Number 1: Smack the offender on one of their inconsiderate shins if you carry a cane. However, make sure that the action appears to be accidental because of your weakened condition. Mastering this skill may take a little time, but sooner or later you will become adept and leave excellent bruises in your wake as reminders to the inconsiderate. It's all in the wrist.

         Number 2: Say something derogatory about the inconsiderate oaf. Use this technique only if you are sure that they are smaller and weaker than you. There is nothing worse, or more dangerous, than underestimating your opponent.

         Number 3: Smile broadly at people with strollers who cut you off without an apology. Follow with pointing out how cute it is that all their children look like their parents, ugly!

         Number 4: Say “Excuse me!” loudly and in a threatening voice. Unfortunately as with the third tactic, the backlash from this tactic may be an obscene gesture.

         Number 5: Cough on them grotesquely and tell the offender that it’s not too contagious, but sometimes fatal.

         Number 6: Sniff the air and grimace. Then, look at them like they stink!

         Number 7: Stand facing the back of the elevator instead of face-forward like most people do. Stare at the offender in a manner to induce the optimum discomfort.

         Number 8: Slow down placing your items on the checkout conveyor if the person behind you gets pushy or tried to cut you off with their cart to get in line first. Then, write a check.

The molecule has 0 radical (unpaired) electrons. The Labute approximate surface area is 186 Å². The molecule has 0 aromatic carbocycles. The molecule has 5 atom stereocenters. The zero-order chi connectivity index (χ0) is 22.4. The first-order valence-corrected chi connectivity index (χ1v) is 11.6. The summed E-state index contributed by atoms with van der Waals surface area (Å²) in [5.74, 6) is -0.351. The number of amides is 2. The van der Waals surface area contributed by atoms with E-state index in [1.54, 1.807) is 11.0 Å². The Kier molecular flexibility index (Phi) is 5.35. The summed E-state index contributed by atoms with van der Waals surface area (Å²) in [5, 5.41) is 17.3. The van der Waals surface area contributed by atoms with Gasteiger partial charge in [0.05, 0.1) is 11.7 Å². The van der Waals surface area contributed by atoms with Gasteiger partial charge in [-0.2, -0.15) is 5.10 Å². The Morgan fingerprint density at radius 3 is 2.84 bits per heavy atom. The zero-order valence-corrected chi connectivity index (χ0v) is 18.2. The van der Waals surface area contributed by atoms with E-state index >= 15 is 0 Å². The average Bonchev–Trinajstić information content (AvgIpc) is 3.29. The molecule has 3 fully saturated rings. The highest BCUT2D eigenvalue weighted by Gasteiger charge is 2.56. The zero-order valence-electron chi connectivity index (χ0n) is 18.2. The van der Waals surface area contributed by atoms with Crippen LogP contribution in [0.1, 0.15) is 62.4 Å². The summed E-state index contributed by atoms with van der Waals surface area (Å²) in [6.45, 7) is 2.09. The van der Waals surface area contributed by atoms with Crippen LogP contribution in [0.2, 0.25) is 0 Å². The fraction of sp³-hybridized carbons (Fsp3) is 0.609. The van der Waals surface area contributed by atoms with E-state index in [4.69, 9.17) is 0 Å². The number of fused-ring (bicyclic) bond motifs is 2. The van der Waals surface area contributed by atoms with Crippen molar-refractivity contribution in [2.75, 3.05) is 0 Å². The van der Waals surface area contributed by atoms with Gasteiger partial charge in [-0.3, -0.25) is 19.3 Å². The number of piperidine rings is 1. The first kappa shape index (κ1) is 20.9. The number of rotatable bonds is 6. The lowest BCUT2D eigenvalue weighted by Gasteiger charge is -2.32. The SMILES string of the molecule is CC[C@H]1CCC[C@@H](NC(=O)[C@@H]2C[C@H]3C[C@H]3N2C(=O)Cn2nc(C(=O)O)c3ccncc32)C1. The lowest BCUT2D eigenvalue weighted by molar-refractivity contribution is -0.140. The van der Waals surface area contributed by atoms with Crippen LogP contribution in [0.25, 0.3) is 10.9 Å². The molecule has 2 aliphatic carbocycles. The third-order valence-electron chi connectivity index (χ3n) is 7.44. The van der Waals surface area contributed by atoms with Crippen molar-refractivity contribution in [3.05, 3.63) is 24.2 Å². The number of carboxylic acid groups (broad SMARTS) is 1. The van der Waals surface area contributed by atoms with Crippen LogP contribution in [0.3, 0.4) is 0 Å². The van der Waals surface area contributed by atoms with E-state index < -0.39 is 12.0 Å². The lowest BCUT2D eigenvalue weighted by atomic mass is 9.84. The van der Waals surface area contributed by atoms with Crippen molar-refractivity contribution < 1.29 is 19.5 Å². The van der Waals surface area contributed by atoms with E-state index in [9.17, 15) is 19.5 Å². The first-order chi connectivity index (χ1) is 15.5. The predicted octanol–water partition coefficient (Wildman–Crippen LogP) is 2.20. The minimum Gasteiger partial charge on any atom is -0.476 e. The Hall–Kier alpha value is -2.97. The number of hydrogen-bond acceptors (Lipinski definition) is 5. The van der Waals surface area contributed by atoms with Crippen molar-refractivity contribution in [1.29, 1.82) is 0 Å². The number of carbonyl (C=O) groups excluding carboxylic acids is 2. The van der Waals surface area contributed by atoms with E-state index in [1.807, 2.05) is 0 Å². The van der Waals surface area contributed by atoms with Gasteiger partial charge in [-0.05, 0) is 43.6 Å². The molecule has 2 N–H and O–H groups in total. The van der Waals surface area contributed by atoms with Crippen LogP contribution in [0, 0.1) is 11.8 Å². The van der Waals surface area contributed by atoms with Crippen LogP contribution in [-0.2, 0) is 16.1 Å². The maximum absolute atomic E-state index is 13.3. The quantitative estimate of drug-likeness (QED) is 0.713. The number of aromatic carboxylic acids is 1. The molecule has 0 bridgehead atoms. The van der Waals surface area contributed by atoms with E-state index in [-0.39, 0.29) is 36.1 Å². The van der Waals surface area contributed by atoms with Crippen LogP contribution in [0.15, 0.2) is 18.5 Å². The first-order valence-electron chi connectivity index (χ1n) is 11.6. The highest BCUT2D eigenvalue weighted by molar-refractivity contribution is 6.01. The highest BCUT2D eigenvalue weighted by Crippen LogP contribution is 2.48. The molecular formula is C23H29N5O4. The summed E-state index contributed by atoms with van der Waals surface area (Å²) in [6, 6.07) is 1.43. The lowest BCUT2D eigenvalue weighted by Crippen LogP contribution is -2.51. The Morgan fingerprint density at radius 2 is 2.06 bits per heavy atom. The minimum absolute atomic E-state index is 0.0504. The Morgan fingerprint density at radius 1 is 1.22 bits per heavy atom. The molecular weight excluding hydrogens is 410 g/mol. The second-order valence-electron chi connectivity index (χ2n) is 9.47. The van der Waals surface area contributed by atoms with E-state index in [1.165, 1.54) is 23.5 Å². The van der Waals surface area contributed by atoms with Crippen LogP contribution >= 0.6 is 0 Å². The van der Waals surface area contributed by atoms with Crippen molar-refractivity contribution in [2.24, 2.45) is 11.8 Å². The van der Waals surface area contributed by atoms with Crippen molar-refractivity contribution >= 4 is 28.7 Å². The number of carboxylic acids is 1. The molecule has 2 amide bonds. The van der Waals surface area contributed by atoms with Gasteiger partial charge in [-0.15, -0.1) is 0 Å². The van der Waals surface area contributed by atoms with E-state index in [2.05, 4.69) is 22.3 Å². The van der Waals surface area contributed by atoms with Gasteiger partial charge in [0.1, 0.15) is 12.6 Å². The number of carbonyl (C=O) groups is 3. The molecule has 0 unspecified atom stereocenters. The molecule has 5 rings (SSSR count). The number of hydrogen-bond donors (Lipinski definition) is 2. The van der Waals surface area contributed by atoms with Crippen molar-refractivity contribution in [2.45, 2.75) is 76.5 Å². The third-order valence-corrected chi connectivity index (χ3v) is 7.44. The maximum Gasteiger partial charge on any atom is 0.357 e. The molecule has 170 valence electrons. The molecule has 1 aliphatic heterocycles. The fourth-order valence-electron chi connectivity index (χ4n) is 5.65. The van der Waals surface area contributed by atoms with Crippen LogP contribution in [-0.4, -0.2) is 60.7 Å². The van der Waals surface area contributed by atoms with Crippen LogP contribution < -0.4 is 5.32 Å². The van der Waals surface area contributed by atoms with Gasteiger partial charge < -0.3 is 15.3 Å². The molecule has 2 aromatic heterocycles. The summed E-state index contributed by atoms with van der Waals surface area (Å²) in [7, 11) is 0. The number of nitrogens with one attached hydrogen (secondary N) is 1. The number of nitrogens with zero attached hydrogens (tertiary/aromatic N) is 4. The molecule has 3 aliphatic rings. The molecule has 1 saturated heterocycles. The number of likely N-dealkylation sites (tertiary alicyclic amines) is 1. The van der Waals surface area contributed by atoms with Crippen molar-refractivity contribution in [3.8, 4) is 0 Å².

Number 9: Pull away ever so slowly from a stop sign if the impatient person behind you jumps too quickly on their horn. However, use cautiously. Road rage is limitless inconsideration and potentially lethal.

         Remember, these are only little devices to make you feel better but they might have the effect of changing people’s attitude just a tiny bit. Could it become a butterfly effect where one person has a tiny impact here that grow and grows until we are all more considerate of each other the world over? Excuse me, I think I may have just over-reached.

         Manners may be the difference between being civilized and uncivilized. In a society apparently determined to dehumanize as much as possible, there is only one thing left for the individual to control, how we act toward one another. If the current trend continues, are we headed toward becoming computerized, self-serving automatons devoid of manners?

         Find an empty stall and think about it. As I sat in that restroom pondering manners, I think I had an epiphany of sorts. Manners may be the difference between a good day and a bad day, between peace of mind and an ulcer, between happiness and discontent. One considerate deed a day may keep social decay away.

         I hope you are moved.

About 870 words

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© Copyright 2007 D. R. Prescott (donprescott at Writing.Com). All rights reserved.
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' Copyright 2008 D. R. Prescott (UN: donprescott at Writing.Com). All rights reserved. D. R. Prescott has granted Writing.Com, its affiliates and syndicates non-exclusive rights to display this work. Questions or Comments? E-mail to prescottdc@sbcglobal.net